Guest Post: Overseas Kiwis rep’s reject Deputy PM’s MIQ claims

A guest post by Shannon Lindsay:

Representatives for overseas New Zealanders, including Charlotte Bellis’ lawyer,  dispute Grant Robertson’s claims that MIQ staff are helpful and communicative.

The Deputy Prime Minister said during Tuesday’s [1 February 2022] post-cabinet press conference that MIQ staff, regarding emergency applications, “always try to make contact with people and try to make arrangements that work.” He added: “They continually communicate with people who apply.”

Grounded Kiwis spokesperson Alexandra Birt listened to Robertson’s comments and “couldn’t believe my ears”.

“I have helped countless people who have been declined emergency allocations, all of whom received a generic template decline email, no specific reasons for their decline, and definitely no offer of additional support,” she said.

“In some cases, even after multiple follow-ups from the emergency applicant, the decline came through after the date that the person was meant to travel — of course meaning they had missed their flights.

“These are emergency applicants. Vulnerable, desperate, and in highly emotional situations — and yet the system couldn’t be more devoid of empathy if it tried.”

Tudor Clee, the pro bono lawyer who has represented pregnant Kiwi journalist Charlotte Bellis and others in similar situations, also rejects Robertson’s claims.

“Having read the communications between MIQ and over 30 families making pregnancy applications, I unequivocally reject his assertion,” he said.

“MIQ staff have no medical qualification and are, by definition, making obstetric decisions. In a majority of cases they ask for information already supplied or information that is nonsensical or medically irrelevant.

“In 87 per cent of pregnancy cases it has been followed by a rejection that often fails to explain why the supporting documentation was inadequate, leaving the parents-to-be distraught and in limbo.

“The communications are just disgraceful,” he said.

Ten ex-patriate New Zealanders I contacted via the Grounded Kiwis Facebook group confirmed they had received little assistance from MIQ with their emergency applications.

An teacher stuck in Japan, who has multiple medical reasons to return to New Zealand and did not wish to be named, has had his applications for an emergency MIQ spot turned down several times.

“MIQ has been a nightmare to deal with, I’ve basically been doing it full time for the past month of back and forth and trying to get in contact with a real person by phone to discuss my situation,” he said.

“All replies from every avenue has just been generic copy and paste ‘tough shit’ sort of vibe. A bureaucratic, dehumanised wall to bash your head on.

“Also, I don’t see what grounds they have or qualifications to interpret my own medical needs.”

Malcolm Mitchell, a Kiwi IT consultant based in Melbourne, applied for an MIQ emergency spot to attend his father’s funeral on 10 January this year.

“I received generic emails and then I was told, ‘We are unlikely to approve applications under the exceptional circumstances category to attend a funeral or tangihanga where there may be multiple people gathered. This would create an unacceptable risk of potential COVID-19 transmission’,” he said. I can confirm that MIQ did email Mitchell that response.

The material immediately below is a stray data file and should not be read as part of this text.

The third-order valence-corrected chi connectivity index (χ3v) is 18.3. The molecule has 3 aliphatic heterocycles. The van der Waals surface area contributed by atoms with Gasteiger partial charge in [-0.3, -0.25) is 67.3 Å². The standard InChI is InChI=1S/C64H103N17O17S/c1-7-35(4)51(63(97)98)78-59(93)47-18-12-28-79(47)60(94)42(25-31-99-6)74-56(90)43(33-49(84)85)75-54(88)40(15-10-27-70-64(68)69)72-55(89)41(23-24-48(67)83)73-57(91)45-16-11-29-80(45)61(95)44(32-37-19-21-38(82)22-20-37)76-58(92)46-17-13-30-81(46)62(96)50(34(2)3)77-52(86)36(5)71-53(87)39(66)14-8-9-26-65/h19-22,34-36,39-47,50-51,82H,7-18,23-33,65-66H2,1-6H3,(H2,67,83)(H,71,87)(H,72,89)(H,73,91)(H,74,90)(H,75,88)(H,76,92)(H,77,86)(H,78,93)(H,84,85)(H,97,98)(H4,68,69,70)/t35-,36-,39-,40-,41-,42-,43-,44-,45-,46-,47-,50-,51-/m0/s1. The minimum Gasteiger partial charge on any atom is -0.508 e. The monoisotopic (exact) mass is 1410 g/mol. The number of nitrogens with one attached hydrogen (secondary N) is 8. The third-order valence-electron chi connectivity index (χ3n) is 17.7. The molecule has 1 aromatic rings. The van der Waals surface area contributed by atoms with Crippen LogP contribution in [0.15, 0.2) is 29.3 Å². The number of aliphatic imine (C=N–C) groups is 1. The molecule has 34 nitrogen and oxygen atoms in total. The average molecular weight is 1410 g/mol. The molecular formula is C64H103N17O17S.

“Yet exemptions were granted for a DJ to play at a music festival and many other entertainers and sports people.”

An MIQ spokesperson said: “MIQ is sympathetic to the difficult circumstances many New Zealanders are experiencing due to the global pandemic. We understand it is a stressful time for travellers applying for Emergency Allocations of MIQ vouchers.

“MIQ undertakes much of its communication with applicants via email, as this is the most effective and timely way for us to communicate given the high number of applicants, international time zones, and the amount of information that often needs to be communicated. We use email as our primary method of communication to ensure a fair and consistent process, which is particularly important when such crucial decisions are being made.

“We have a dedicated team who work just on emergency allocation requests. They work hard to ensure everyone is treated fairly. They work seven days a week to ensure that applications are turned around as quickly as possible, and the distressing situations facing some of the people who apply are not ignored. We encourage people to carefully read the criteria and make sure all the relevant supporting information is included upfront in their initial application. This will ensure faster processing and less need for us to seek additional information, which slows the process down. “We are currently experiencing very high volumes of Emergency Allocation requests due to widespread travel delays around the world and the delay to Step 1 of Reconnecting New Zealand. If people have submitted an application, we appreciate their patience and will be in contact with them as soon as we can.”

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